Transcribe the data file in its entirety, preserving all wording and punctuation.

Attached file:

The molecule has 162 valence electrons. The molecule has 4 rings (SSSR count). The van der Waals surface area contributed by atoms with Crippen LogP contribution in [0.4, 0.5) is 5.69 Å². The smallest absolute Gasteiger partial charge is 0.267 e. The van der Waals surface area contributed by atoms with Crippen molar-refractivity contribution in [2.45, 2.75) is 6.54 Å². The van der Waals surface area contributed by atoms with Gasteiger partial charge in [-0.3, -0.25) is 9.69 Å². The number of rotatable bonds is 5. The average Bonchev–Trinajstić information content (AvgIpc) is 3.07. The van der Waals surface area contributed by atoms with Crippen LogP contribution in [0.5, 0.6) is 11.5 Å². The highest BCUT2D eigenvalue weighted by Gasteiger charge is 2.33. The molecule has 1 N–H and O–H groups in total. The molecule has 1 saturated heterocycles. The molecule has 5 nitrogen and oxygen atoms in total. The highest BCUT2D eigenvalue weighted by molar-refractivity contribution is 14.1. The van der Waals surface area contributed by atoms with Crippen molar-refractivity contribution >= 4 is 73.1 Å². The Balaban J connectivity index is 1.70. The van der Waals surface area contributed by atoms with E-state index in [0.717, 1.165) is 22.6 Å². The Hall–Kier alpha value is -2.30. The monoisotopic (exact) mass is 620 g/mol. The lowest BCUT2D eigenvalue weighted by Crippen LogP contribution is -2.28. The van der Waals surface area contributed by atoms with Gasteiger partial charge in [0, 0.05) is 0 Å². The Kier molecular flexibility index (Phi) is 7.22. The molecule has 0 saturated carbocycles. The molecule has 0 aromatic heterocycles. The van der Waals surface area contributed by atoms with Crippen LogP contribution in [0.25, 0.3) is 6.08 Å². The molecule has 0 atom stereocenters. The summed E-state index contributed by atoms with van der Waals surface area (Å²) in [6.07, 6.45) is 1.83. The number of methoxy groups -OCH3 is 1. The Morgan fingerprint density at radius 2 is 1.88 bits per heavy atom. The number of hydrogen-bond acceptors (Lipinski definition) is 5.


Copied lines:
The molecule has 162 valence electrons. The molecule has 4 rings (SSSR count). The van der Waals surface area contributed by atoms with Crippen LogP contribution in [0.4, 0.5) is 5.69 Å². The smallest absolute Gasteiger partial charge is 0.267 e. The van der Waals surface area contributed by atoms with Crippen molar-refractivity contribution in [2.45, 2.75) is 6.54 Å². The van der Waals surface area contributed by atoms with Gasteiger partial charge in [-0.3, -0.25) is 9.69 Å². The number of rotatable bonds is 5. The average Bonchev–Trinajstić information content (AvgIpc) is 3.07. The van der Waals surface area contributed by atoms with Crippen LogP contribution in [0.5, 0.6) is 11.5 Å². The highest BCUT2D eigenvalue weighted by Gasteiger charge is 2.33. The molecule has 1 N–H and O–H groups in total. The molecule has 1 saturated heterocycles. The molecule has 5 nitrogen and oxygen atoms in total. The highest BCUT2D eigenvalue weighted by molar-refractivity contribution is 14.1. The van der Waals surface area contributed by atoms with Crippen molar-refractivity contribution >= 4 is 73.1 Å². The Balaban J connectivity index is 1.70. The van der Waals surface area contributed by atoms with E-state index in [0.717, 1.165) is 22.6 Å². The Hall–Kier alpha value is -2.30. The monoisotopic (exact) mass is 620 g/mol. The lowest BCUT2D eigenvalue weighted by Crippen LogP contribution is -2.28. The van der Waals surface area contributed by atoms with Gasteiger partial charge in [0, 0.05) is 0 Å². The Kier molecular flexibility index (Phi) is 7.22. The molecule has 0 saturated carbocycles. The molecule has 0 aromatic heterocycles. The van der Waals surface area contributed by atoms with Crippen LogP contribution in [0.25, 0.3) is 6.08 Å². The molecule has 0 atom stereocenters. The summed E-state index contributed by atoms with van der Waals surface area (Å²) in [6.07, 6.45) is 1.83. The number of methoxy groups -OCH3 is 1. The Morgan fingerprint density at radius 2 is 1.88 bits per heavy atom. The number of hydrogen-bond acceptors (Lipinski definition) is 5.